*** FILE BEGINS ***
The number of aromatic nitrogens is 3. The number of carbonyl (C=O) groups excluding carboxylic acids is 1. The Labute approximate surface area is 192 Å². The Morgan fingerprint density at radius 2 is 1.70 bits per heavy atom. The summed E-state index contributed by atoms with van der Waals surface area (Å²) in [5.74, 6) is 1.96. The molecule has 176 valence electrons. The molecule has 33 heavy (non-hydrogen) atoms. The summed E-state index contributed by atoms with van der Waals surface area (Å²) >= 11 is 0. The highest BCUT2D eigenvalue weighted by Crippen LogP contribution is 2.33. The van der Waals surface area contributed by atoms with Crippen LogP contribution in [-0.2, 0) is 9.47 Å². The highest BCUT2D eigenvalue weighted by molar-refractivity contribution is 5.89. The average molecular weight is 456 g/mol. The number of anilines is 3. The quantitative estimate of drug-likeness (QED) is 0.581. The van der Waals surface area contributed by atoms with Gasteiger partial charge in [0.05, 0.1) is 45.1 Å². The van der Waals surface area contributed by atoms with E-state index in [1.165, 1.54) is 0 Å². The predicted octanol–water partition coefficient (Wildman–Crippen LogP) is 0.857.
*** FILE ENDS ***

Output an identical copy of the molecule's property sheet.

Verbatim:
The number of aromatic nitrogens is 3. The number of carbonyl (C=O) groups excluding carboxylic acids is 1. The Labute approximate surface area is 192 Å². The Morgan fingerprint density at radius 2 is 1.70 bits per heavy atom. The summed E-state index contributed by atoms with van der Waals surface area (Å²) in [5.74, 6) is 1.96. The molecule has 176 valence electrons. The molecule has 33 heavy (non-hydrogen) atoms. The summed E-state index contributed by atoms with van der Waals surface area (Å²) >= 11 is 0. The highest BCUT2D eigenvalue weighted by Crippen LogP contribution is 2.33. The van der Waals surface area contributed by atoms with Crippen LogP contribution in [-0.2, 0) is 9.47 Å². The highest BCUT2D eigenvalue weighted by molar-refractivity contribution is 5.89. The average molecular weight is 456 g/mol. The number of anilines is 3. The quantitative estimate of drug-likeness (QED) is 0.581. The van der Waals surface area contributed by atoms with Gasteiger partial charge in [0.05, 0.1) is 45.1 Å². The van der Waals surface area contributed by atoms with E-state index in [1.165, 1.54) is 0 Å². The predicted octanol–water partition coefficient (Wildman–Crippen LogP) is 0.857.